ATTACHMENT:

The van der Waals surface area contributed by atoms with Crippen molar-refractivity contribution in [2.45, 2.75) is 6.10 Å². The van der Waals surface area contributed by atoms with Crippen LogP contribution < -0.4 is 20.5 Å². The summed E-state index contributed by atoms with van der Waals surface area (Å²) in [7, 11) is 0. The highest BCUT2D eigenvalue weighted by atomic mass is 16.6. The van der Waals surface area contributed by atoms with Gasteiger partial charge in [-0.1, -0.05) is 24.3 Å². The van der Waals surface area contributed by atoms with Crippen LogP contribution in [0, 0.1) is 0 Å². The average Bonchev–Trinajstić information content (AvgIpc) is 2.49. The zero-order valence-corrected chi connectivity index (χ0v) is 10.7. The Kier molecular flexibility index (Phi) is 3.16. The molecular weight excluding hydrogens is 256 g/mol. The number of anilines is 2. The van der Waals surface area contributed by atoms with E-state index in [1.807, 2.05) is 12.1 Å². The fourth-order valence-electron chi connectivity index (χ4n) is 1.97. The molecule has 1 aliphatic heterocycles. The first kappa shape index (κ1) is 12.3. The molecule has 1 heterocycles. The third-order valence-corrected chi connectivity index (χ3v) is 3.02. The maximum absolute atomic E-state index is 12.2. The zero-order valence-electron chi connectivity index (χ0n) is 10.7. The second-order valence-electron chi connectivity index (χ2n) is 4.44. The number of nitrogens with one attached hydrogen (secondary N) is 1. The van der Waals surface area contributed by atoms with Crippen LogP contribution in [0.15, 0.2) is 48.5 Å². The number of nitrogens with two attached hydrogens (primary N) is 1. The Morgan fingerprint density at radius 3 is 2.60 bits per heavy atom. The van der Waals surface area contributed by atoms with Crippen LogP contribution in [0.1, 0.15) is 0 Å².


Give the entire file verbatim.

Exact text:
The van der Waals surface area contributed by atoms with Crippen molar-refractivity contribution in [2.45, 2.75) is 6.10 Å². The van der Waals surface area contributed by atoms with Crippen LogP contribution < -0.4 is 20.5 Å². The summed E-state index contributed by atoms with van der Waals surface area (Å²) in [7, 11) is 0. The highest BCUT2D eigenvalue weighted by atomic mass is 16.6. The van der Waals surface area contributed by atoms with Gasteiger partial charge in [-0.1, -0.05) is 24.3 Å². The van der Waals surface area contributed by atoms with Crippen LogP contribution in [0, 0.1) is 0 Å². The average Bonchev–Trinajstić information content (AvgIpc) is 2.49. The zero-order valence-corrected chi connectivity index (χ0v) is 10.7. The Kier molecular flexibility index (Phi) is 3.16. The molecular weight excluding hydrogens is 256 g/mol. The number of anilines is 2. The van der Waals surface area contributed by atoms with E-state index in [1.807, 2.05) is 12.1 Å². The fourth-order valence-electron chi connectivity index (χ4n) is 1.97. The molecule has 1 aliphatic heterocycles. The first kappa shape index (κ1) is 12.3. The molecule has 1 heterocycles. The third-order valence-corrected chi connectivity index (χ3v) is 3.02. The maximum absolute atomic E-state index is 12.2. The zero-order valence-electron chi connectivity index (χ0n) is 10.7. The second-order valence-electron chi connectivity index (χ2n) is 4.44. The number of nitrogens with one attached hydrogen (secondary N) is 1. The van der Waals surface area contributed by atoms with Crippen LogP contribution in [0.15, 0.2) is 48.5 Å². The number of nitrogens with two attached hydrogens (primary N) is 1. The Morgan fingerprint density at radius 3 is 2.60 bits per heavy atom. The van der Waals surface area contributed by atoms with Crippen LogP contribution in [0.1, 0.15) is 0 Å².